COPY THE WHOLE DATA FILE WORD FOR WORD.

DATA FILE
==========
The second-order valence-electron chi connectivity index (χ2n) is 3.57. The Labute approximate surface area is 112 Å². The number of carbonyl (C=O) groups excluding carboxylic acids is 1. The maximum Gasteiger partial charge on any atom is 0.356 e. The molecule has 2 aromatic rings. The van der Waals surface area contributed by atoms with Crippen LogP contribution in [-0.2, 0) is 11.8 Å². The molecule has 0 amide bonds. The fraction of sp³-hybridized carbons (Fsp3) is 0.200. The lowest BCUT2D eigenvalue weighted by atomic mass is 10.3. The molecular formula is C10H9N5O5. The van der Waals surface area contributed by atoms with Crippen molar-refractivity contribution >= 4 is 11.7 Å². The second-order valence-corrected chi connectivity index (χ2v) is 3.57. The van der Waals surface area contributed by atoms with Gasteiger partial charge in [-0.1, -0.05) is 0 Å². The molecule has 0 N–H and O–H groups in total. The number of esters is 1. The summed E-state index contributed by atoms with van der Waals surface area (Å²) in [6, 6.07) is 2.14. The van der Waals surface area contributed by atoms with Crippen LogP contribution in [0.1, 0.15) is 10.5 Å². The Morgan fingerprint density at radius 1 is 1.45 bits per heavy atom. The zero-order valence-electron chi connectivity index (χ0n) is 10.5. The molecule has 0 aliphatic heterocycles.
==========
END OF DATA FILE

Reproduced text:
The second-order valence-electron chi connectivity index (χ2n) is 3.57. The Labute approximate surface area is 112 Å². The number of carbonyl (C=O) groups excluding carboxylic acids is 1. The maximum Gasteiger partial charge on any atom is 0.356 e. The molecule has 2 aromatic rings. The van der Waals surface area contributed by atoms with Crippen LogP contribution in [-0.2, 0) is 11.8 Å². The molecule has 0 amide bonds. The fraction of sp³-hybridized carbons (Fsp3) is 0.200. The lowest BCUT2D eigenvalue weighted by atomic mass is 10.3. The molecular formula is C10H9N5O5. The van der Waals surface area contributed by atoms with Crippen molar-refractivity contribution >= 4 is 11.7 Å². The second-order valence-corrected chi connectivity index (χ2v) is 3.57. The van der Waals surface area contributed by atoms with Gasteiger partial charge in [-0.1, -0.05) is 0 Å². The molecule has 0 N–H and O–H groups in total. The number of esters is 1. The summed E-state index contributed by atoms with van der Waals surface area (Å²) in [6, 6.07) is 2.14. The van der Waals surface area contributed by atoms with Crippen LogP contribution in [0.1, 0.15) is 10.5 Å². The Morgan fingerprint density at radius 1 is 1.45 bits per heavy atom. The zero-order valence-electron chi connectivity index (χ0n) is 10.5. The molecule has 0 aliphatic heterocycles.